thus she achieves greatness.
When she runs into a difficulty,
she stops and gives herself to it.
She doesn’t cling to her own comfort;
thus problems are no problem for her.

-Lao Tzu-
(Tao Te Ching, chapter 63, translation by Stephen Mitchell)

How to Achieve Greatness

After spending several days in a row on the art of governing an entire country, today, Lao Tzu turns his attention back to the art of governing ourselves.

I was having tea with a friend, earlier; and, being an avid reader of my blog, he asked me for my thoughts on some of Trump’s picks for cabinet positions. I answered him, honestly. “I haven’t been paying a whole lot of attention to it.” I am, actually, quite convinced that if we spent less time worrying about how our leaders were conspiring to disrupt our lives, and more time practicing the art of self-governing-on how we govern our own lives-who Trump picks, and the things he does, wouldn’t matter very much.

To that end, take a look at today’s chapter, where Lao Tzu explains how those who are wise and virtuous have always been able to achieve greatness. Hint: It isn’t because they set out to achieve greatness. It isn’t because they tried to be great, or tried to do great things.

Quite the opposite, in fact.

And, I know this flies in the face of conventional wisdom. But, I would just like to point out, conventional wisdom is often the furthest thing from wise.

The wise and virtuous approach to the art of living is in keeping with the Tao-which does nothing, remember. Therefore, the wise and virtuous-masters at being in harmony with the Tao-act without doing, and work without effort. They think of the small as large, and the few as many. They have learned that the best time to confront the difficult is while it is still easy. So, when they have a great task to accomplish, they break it up into a series of small acts.

Never reach for the great! Don’t try to be great. Don’t try to do great things. Then, surprise everyone, maybe even yourself, when you achieve greatness.

When you run into a difficulty, stop. Stop? But, but….

No, stopping is exactly the right thing to do when you run into a difficulty. Don’t keep running, for heaven’s sake. Stop. Give yourself to this particular difficulty. What does Lao Tzu mean by this? He means that there is a reason you have encountered this particular difficulty; and you need to stop and consider exactly what that may be. Did I fail to break the great task down into enough small acts? Did I bite off more than I could chew? Giving yourself to the difficulty is accepting your own responsibility. So, don’t cling to your own comfort, here, and try to blame something, or somebody, else.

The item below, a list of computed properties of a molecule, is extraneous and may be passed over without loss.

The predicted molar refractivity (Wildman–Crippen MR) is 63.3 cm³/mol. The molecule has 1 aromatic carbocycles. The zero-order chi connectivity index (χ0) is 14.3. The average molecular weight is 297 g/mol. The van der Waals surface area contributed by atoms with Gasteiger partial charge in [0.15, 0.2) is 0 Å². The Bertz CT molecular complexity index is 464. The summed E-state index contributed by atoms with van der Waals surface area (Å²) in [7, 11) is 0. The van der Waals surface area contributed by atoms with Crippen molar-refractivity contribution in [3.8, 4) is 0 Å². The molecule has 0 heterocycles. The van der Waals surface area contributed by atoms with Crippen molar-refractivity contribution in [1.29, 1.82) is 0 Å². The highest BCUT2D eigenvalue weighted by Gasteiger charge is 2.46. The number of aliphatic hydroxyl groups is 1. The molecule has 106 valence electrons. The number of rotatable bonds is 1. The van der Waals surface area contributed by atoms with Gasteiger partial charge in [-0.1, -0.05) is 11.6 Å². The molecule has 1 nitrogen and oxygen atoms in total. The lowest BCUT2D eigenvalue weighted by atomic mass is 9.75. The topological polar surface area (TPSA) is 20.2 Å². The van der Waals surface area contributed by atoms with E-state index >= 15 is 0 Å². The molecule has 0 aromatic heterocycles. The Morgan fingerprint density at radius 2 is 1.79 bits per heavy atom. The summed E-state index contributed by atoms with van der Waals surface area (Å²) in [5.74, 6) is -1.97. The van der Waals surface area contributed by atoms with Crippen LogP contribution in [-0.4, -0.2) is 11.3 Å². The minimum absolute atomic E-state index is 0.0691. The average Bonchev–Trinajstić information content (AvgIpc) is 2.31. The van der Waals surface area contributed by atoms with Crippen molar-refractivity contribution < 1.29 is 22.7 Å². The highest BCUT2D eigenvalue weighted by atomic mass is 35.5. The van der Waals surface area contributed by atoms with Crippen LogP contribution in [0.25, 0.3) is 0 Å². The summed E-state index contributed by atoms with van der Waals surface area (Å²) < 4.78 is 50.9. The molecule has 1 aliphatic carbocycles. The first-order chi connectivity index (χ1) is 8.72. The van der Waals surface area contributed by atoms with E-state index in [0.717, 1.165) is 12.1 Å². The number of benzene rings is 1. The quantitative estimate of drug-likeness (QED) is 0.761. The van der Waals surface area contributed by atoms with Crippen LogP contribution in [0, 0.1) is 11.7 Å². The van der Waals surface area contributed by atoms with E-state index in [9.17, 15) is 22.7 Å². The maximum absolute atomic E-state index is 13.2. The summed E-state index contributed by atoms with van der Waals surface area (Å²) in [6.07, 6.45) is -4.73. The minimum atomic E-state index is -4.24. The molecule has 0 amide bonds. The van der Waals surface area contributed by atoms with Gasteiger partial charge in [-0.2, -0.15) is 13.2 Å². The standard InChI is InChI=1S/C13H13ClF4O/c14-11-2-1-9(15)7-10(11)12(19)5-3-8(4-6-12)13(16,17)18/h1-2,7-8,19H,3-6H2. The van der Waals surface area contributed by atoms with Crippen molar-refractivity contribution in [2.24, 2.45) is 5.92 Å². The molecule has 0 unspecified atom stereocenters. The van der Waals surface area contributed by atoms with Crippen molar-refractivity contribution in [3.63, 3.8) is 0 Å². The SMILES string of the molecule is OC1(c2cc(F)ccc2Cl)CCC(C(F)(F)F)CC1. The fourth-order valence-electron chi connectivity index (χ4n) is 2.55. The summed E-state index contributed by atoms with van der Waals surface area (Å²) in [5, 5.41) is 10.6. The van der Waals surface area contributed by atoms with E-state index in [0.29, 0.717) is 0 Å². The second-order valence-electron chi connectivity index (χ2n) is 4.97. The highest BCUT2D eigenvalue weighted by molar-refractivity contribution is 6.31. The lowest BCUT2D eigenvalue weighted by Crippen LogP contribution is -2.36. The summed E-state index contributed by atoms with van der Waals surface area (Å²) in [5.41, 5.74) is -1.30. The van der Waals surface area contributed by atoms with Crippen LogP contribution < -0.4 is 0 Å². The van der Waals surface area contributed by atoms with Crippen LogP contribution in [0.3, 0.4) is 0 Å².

If you will do this, if you will be truly wise, problems will be no problem for you.

What Would Make Us Great, Again

The Tao is the center of the Universe,
the good man’s treasure,
the bad man’s refuge.

Honors can be bought with fine words,
respect can be won with good deeds;
but the Tao is beyond all value,
and no one can achieve it.

Thus, when a new leader is chosen,
don’t offer to help him
with your wealth or your expertise.
Offer instead
to teach him about the Tao.

Why did the ancient Masters esteem the Tao?
Because, being one with the Tao,
when you seek you find;
and when you make a mistake, you are forgiven.
That is why everybody loves it.

-Lao Tzu-
(Tao Te Ching, chapter 62, translation by Stephen Mitchell)

What Would Make Us Great, Again

What have I been doing for the last several days (beginning with chapter 57)? Well, because a new leader was chosen, and following Lao Tzu’s advice from today’s chapter, I didn’t offer to help him with my wealth (ha!), or with my expertise (I don’t waste that on working in the government); I offered, instead, to teach him about the Tao.

The Tao, you see, is the center of the Universe. And, I don’t see that word, center, to mean a place or location. I see it as a state of being. To center yourself in the Tao, to be one with it, is to be centered by it. It is your source. For balance. For harmony. If you are good, it is a treasure to be found; and, if you are bad, it is a refuge to come home to.

Going back, all the way to antiquity, the Tao has always been esteemed by those who were wise and virtuous. They understood that being one with it, when you seek you find; and, when you make a mistake you are forgiven.

I want our newly chosen leader to see that the Tao is beyond all value. It is beyond honors, which can be bought with fine words; and, it is beyond respect, which can be won with good deeds. No one can achieve it; and, that is why everyone should love it.

It would make us great, again.

How Long Our Shadow Is

When a country obtains great power,
it becomes like the sea:
all streams run downward into it.
The more powerful it grows,
the greater the need for humility.
Humility means trusting the Tao,
thus never needing to be defensive.

A great nation is like a great man:
When he makes a mistake, he realizes it.
Having realized it, he admits it.
Having admitted it, he corrects it.
He considers those who point out his faults
as his most benevolent teachers.
He thinks of his enemy
as the shadow that he himself casts.

If a nation is centered in the Tao,
if it nourishes its own people
and doesn’t meddle in the affairs of others,
it will be a light to all nations in the world.

-Lao Tzu-
(Tao Te Ching, chapter 61, translation by Stephen Mitchell)

How Long Our Shadow Is